Longevity explained

by Sergey Young

Longevity Revolution. We Could “Cure” Aging

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February 25, 2021

Between running a fund dedicated to longevity and trying to get more people to consider the prospect of living past 100, it’s safe to say I spend a good deal of time immersed in conversations about our lifespans. Consistently, I’ve noticed that one topic tends to get less attention than it should: aging. People talk a lot about cancer and the promise of new health technologies. But for many, aging is still seen as something that’s inevitable and normal. 

This perspective is slowly changing in the medical community and beyond, though, and it’s yet another reason I’m certain we are on the cusp of a longevity revolution. In this series of articles, I’ve been outlining trends that suggest living past 100 (without sacrificing the quality of life) will be commonplace before we know it. Most recently, I wrote about how disruptive tech companies like Apple and Google will transform healthcare. Recognizing the fact that aging is abnormal and thus a disease that can be prevented and treated is another transformation that should be on your radar screen.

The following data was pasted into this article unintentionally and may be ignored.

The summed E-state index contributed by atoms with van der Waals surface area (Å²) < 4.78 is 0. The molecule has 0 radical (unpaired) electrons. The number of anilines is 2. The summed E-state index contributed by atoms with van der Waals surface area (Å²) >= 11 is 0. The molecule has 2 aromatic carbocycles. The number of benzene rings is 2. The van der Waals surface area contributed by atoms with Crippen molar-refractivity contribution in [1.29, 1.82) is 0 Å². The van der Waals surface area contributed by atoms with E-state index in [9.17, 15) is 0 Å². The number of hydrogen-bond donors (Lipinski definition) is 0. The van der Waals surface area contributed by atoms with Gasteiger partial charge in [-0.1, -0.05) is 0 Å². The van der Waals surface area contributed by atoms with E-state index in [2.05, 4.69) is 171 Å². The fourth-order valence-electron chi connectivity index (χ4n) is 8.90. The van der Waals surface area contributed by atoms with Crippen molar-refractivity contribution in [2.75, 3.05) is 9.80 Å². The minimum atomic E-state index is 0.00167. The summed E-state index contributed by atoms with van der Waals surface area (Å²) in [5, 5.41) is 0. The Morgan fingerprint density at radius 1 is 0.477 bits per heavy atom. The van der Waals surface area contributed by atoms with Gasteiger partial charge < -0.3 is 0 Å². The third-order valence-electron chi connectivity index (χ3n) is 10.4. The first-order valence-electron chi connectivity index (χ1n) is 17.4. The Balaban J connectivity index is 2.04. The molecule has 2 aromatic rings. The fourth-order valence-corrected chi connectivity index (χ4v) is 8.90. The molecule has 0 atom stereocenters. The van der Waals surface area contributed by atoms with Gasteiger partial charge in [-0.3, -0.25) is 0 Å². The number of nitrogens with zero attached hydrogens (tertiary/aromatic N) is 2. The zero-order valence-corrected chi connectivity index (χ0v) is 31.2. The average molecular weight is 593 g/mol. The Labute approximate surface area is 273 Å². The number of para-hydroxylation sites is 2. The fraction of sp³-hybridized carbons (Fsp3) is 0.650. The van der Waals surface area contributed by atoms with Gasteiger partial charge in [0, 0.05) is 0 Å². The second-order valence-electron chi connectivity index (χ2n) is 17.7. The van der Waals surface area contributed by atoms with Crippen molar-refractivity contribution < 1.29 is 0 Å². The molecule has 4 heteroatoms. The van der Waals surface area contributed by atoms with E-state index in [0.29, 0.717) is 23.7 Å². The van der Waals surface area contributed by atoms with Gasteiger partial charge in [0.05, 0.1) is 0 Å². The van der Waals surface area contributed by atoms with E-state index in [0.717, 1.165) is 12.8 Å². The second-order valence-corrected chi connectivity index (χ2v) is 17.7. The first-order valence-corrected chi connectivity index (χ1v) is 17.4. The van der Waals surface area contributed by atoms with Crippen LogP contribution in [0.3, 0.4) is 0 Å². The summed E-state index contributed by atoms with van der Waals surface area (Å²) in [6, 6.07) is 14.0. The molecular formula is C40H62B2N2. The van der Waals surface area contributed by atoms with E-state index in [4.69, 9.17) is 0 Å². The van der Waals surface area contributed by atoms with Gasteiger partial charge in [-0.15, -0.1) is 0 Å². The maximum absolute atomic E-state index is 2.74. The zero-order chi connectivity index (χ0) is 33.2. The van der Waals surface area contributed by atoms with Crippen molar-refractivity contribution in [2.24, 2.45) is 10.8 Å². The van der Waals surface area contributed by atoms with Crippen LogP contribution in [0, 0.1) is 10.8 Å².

The World Health Organization (WHO) released the latest version of the International Classification of Diseases (ICD-11), which will be effective as of 2022. In ICD-11, an extension code for “aging” has been added, implying that WHO recognizes aging as a major disease risk factor. ICD codes are the foundation for new drugs and therapies and represent a key step towards overcoming regulatory hurdles around them. This could pave the way for widespread acknowledgment of aging as a disease and an influx of funding related to treatments, if not a cure.


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